const router = async () => {

    // Lazy load view element:
    const header = null || document.getElementById('header_container');
    const content = null || document.getElementById('page_container');
    const footer = null || document.getElementById('footer_container');

    // Render the Header and footer of the page
    header.innerHTML = await Navbar.render();
    await Navbar.after_render();
    footer.innerHTML = await Bottombar.render();
    await Bottombar.after_render();

So no matter what route is entered via the url, i will always render the navbar and the footer.

Of course, you may still want to use the bundlers to do stuff like minifying, gzipping your js files and they would be a great solution for it. I personally don't care about such optimizations right now and the sheer freedom from the whole webpack config > babel rabbit hole is immensely relieving.

Whew. Look at the time!
We are now done with our simple blog style spa!

*I would highly recommend you to go through the actual code at https://github.com/rishavs/vanillajs-spa *

The code is simple, well commented and inline with what I wrote in this guide. Hopefully, it will help you get started on journey on a clean path through the cluttered JS framework jungle.


I myself have referenced a lot of guides and articles to be able to make this app.
For the router, this one was a great help;

Posted on by:


markdown guide

Really nice job and super clean code.

I've a question, I'm developing an App with Cordova and wanted to try out your method with routes.
But the hash routes aren't working on emulating ios, do you have ever tried this method with Cordova?
The webapp (testing in browser) is working fine.


Thanks for checking my stuff out.
I have never worked on Crodova, so I am not sure what might be the issue.

But maybe Cordova struggles with client side routing.
A quick search threw me here. Maybe that might help.


I realize this might be a bit old now, but still awesome to read and helped me lots. Thanks Rishav.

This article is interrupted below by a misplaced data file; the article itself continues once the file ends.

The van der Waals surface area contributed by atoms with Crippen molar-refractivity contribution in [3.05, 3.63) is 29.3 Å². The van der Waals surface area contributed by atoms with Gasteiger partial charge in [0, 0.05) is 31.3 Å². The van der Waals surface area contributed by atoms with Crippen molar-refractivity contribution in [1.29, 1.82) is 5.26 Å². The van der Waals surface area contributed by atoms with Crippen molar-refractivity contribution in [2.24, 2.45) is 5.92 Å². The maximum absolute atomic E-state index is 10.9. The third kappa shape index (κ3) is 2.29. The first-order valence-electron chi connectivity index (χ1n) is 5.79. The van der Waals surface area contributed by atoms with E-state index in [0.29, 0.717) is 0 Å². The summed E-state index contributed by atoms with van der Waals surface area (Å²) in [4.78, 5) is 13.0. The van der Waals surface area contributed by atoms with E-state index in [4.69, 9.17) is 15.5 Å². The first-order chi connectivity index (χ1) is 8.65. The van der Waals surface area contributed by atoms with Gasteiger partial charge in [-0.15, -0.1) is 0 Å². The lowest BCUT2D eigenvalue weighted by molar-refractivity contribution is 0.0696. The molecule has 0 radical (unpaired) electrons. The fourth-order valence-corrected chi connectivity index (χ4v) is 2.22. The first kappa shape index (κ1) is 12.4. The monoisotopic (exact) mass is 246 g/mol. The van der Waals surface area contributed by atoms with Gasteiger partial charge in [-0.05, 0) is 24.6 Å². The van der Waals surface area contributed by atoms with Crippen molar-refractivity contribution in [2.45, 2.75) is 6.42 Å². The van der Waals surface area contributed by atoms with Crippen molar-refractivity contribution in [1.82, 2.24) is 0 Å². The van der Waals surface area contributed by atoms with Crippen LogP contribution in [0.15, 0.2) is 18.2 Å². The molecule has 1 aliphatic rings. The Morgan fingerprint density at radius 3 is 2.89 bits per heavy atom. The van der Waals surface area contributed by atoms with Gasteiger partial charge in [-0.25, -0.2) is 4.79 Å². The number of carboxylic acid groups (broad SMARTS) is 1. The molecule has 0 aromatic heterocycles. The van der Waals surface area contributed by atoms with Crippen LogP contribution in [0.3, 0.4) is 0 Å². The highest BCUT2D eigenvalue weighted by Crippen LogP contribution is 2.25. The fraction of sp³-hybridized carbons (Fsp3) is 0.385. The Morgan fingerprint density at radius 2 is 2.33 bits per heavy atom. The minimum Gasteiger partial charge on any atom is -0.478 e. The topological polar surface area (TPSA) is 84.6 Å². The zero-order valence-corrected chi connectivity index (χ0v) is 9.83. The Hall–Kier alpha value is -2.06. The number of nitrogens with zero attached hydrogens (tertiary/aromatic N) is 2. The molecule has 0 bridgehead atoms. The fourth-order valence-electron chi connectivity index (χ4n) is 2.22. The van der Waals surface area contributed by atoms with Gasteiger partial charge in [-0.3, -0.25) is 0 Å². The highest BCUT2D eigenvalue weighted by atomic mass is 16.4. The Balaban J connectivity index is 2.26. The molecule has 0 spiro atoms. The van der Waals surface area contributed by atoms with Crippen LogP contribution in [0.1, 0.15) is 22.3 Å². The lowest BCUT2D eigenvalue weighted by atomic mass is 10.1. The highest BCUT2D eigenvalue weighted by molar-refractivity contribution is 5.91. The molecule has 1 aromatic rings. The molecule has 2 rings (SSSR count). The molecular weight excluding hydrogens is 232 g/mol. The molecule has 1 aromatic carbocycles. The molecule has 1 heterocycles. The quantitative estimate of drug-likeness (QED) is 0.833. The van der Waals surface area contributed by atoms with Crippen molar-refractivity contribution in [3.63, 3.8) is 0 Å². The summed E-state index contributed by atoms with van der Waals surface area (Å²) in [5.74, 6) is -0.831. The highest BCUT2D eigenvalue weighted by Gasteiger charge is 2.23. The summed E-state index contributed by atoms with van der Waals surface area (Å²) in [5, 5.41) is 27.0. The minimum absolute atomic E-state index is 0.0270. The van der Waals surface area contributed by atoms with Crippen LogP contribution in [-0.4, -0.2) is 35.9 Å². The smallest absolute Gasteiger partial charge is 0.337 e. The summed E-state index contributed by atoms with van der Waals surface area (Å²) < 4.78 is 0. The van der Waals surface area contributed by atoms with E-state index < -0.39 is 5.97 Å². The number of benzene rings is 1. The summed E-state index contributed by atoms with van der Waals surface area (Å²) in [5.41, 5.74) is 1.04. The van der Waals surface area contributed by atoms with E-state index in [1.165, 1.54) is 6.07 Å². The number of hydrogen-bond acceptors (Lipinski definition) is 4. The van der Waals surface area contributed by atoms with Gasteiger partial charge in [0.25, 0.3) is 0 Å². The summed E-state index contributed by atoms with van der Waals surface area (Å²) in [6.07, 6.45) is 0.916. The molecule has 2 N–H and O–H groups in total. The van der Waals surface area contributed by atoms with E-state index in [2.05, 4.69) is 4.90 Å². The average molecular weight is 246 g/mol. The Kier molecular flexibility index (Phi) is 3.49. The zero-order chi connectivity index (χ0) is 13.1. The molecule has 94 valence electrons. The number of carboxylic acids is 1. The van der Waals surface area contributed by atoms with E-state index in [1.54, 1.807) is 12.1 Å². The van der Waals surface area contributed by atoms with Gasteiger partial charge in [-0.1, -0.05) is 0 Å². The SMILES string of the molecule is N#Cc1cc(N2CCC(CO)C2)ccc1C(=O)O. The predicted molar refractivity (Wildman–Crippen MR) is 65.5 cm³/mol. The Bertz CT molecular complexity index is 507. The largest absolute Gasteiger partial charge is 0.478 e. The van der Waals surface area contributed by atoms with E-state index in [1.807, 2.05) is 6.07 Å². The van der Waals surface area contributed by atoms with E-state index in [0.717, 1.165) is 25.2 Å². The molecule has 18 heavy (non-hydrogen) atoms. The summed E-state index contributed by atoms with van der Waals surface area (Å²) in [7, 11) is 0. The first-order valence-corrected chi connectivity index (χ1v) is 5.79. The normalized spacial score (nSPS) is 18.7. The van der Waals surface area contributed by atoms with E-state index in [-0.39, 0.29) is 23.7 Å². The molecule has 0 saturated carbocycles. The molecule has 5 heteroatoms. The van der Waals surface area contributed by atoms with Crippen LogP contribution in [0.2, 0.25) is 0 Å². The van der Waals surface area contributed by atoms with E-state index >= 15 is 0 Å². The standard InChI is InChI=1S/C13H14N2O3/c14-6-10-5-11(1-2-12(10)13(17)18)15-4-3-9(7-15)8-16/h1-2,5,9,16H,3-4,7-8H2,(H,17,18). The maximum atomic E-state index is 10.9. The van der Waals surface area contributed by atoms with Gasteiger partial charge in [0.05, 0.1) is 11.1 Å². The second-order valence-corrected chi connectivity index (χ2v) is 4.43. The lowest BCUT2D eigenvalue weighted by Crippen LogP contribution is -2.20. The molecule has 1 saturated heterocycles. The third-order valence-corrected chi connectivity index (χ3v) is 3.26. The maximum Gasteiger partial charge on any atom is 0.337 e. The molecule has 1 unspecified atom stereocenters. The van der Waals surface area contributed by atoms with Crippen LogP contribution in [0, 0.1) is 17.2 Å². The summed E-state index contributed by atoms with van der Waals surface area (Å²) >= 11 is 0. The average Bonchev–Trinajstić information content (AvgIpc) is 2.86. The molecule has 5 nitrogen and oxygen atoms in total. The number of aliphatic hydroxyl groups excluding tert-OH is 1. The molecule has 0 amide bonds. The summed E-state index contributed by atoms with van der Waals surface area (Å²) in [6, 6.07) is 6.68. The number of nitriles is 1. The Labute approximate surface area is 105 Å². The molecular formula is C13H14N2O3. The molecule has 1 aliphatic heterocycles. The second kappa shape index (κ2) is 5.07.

How would one go about refreshing the view after an event occurs?
Say for example I have a list of items, each with it's own "Delete" button.
The button- event handler is placed in the after_render() section of the view/page. How can I access methods of my Class inside the event handler ? Or what would you "fire" or execute to get the class data to respond to that, update the array and remove it from the view?


Excellent article, very clean I like the way you gave some background info on thought processes during development.
Do you have any comments on the visibility of data ( variables, credentials like JWT ,or objects ) that were defined in one html template, but used in other template ?


Thank you, I am learning to program in js and this information has helped me a lot.


Glad to have been of help.


Great article!
I really like the idea and the approach to use more plain JS again. Thanks for the inspiration. :-)

Will there be more of these articles from you?


Glad you liked it.
Not very sure on more articles. I dont have anything planned out right now. If and when inspiration strikes, I will write some more stuff.


Amazing article! great job, thank you! also I read "in ye good olde JS" in Andy Bernard's voice. :-|


You sir, are a hero! I was literally thinking this morning that I need to figure out a SPA "router" using vanilla JS. Then blamo, right there in my feed was this. Brilliant!


Someone had asked about the VSCode plugin i used for the HTML pragma highlighting. I use "ES6 String HTML"


Can you let me know, how to deploy the same onto a Apache server?


Sorry Jitin. No idea of using the Apache server. But in general if the apace server serves a specific folder (something like httaccess), you need to put everything in the src folder in my app (including the html and the JS files) in there.


Thanks for this. I thought I was going to need to study a framework to convert my site to an SPA, now I don't! 😁


How to deploy? are you using pm2 to deploying your app?


its a pure JS SPA. so to deploy you will just put on a CDN like you would put any static resources. Your web server would serve a pretty much empty index.html when user navigates to your domain. The html file will then fetch the SPA from the CDN and render them.

You can use PM2 to run a node server to serve the html file. Or just use something like netlify/surge etc to get rid of all ops work


how to deploy? are you using pm2 to deploying?


Any server will do. I am not planning to use pm2 for this at all. The whole plan behind the SPA is to serve it directly from a CDN like cloudflare.